But they both knew it was no diving duck. How could a diving duck stand on a roof?

“Look at the mess they make,” said Loveta.

There were a lot of white spots on the tarred-up roofs.

“Guano,” said Philip John.

“Wouldn't want that on me,” she said.

“Loveta,” said Philip John, “that's nature's way, it's a free patch job for the people of the Battery. Once there was a fisherman here with a bad roof one winter and the gulls came by, fixed up the roof free of charge. One day water poured down the stovepipe and it sizzled on the stove, and the next day, after the gulls, it was dry as dry can be.”

“I don't believe that,” she said.

“It's the miracle of nature's fluids, Loveta, one of them anyway,” he said.

He took her arm then to help her step onto the grass that grew up near Chain Rock. Now they could feel the wind getting stronger, thumping against them in spasms, and there was an old bunker there from the war. They walked in front of that and stood on the edge of the cliff. There were no more houses now, they'd gone past them all and the noises from the winches and the motors were gone and they could feel the power of the waves as they hit on the rocks below. He let go of her arm. He wasn't all over her all the time, he gave her space.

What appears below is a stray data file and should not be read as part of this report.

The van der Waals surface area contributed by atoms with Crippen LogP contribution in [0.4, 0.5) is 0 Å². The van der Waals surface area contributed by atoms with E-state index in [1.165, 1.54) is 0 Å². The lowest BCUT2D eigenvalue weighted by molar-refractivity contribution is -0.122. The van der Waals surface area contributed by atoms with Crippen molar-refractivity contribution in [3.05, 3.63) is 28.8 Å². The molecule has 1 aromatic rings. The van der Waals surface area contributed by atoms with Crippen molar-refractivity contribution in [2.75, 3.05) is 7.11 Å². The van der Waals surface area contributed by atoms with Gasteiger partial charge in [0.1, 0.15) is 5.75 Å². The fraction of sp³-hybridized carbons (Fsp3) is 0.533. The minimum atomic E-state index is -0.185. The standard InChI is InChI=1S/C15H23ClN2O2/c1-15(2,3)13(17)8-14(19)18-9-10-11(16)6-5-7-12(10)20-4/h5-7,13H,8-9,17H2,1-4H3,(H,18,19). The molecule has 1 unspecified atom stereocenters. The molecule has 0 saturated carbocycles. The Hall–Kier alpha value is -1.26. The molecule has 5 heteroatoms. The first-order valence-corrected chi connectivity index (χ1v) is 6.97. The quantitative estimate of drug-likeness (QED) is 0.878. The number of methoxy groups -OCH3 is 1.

“Look, blueberries,” he said.

“Past ripe,” she said.

“Oh no, these are fine.”

He bent down and picked a few that looked pretty good.

“They were better two weeks ago,” she said.

“Oh, the first bit of frost just peps 'em up, open your mouth,” he said.

Philip John Savoury put a blueberry on the tip of Loveta Grandy's tongue and she chewed it and swallowed it.